Gigi is an architect, and founder of Fabrika, probably the most popular creative space in Tbilisi. It features a hostel, restaurants, boutiques, bars, co-working spaces, studios etc. and offers a calendar of workshops, exhibitions, flea markets, music festivals, social events. And all this is set in an old Soviet sewing factory, connecting old with new.
Gigi and some of his friends got the idea for Fabrika in 2014, as they were missing a common area where the creative, forward-looking Georgian youth could hang out, work, party and meet people from all around the world. “When we first presented our plans about refurbishing that old factory in Nadzaladevi district, people were laughing at us. Back then, many people would not even cross the river, let alone hang out in this run down quarter.” Nadzaladevi is full of crusty fin de siècle buildings, that had been turned into Soviet kommunalkas (communal living quarters) and were subsequently left to decay during the chaos of the 1990s. With the founding of Fabrika, the quarter was rediscovered and “now the whole neighbourhood is developing”, said Gigi. This is not surprising, considering the eclectic collection of unique architectural gems in the area.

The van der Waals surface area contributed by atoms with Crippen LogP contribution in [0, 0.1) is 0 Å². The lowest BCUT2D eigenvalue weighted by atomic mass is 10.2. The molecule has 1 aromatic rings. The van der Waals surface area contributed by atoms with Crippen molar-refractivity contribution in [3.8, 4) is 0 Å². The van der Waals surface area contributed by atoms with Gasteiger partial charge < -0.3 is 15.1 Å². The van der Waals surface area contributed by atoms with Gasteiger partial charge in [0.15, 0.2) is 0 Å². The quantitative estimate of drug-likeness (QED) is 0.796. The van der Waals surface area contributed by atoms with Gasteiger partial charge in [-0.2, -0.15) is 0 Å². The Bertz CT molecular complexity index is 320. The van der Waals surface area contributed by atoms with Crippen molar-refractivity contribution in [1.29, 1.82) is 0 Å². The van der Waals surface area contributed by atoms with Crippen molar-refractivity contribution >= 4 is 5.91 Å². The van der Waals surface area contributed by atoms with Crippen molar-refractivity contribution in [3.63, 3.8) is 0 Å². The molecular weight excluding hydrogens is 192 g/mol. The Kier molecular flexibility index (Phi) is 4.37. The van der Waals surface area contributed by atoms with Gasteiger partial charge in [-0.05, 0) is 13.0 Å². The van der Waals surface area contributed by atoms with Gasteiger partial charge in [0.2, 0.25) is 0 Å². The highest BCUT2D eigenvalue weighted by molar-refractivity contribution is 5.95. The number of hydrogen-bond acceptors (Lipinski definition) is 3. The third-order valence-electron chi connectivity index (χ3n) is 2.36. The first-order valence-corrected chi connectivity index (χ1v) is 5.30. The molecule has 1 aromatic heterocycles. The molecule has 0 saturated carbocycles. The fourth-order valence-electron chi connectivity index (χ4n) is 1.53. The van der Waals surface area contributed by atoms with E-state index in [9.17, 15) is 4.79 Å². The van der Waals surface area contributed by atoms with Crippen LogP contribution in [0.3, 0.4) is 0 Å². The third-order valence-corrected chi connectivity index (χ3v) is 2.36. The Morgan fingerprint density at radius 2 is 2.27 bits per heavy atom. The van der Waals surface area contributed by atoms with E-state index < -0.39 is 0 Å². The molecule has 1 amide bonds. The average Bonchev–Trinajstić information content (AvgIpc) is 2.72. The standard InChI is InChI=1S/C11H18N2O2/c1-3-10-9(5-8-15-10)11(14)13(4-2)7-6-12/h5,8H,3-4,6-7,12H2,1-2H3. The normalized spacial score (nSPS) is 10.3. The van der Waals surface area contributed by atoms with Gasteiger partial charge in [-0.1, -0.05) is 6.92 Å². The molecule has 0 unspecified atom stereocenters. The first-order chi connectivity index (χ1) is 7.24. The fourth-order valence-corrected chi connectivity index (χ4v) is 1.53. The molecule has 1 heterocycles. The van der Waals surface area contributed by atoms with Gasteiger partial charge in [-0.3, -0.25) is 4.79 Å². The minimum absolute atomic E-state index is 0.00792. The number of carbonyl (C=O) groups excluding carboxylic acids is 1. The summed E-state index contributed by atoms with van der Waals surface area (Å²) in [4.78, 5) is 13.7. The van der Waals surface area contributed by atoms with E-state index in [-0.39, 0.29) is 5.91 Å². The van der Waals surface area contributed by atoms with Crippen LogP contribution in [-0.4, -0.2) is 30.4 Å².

Fabrika attracts lots of foreign visitors, too. Especially Poles, Ukrainians, Scandinavians and Western Europeans. But apparently, the largest single group are Germans. In fact, Berlin was the main inspiration for Fabrika and “the main city of inspiration for most young creative Georgians”, according to Gigi, whose sister used to work at the Bavarian state opera in Munich as an opera singer for a long time, living in Georgenstraße in Schwabing.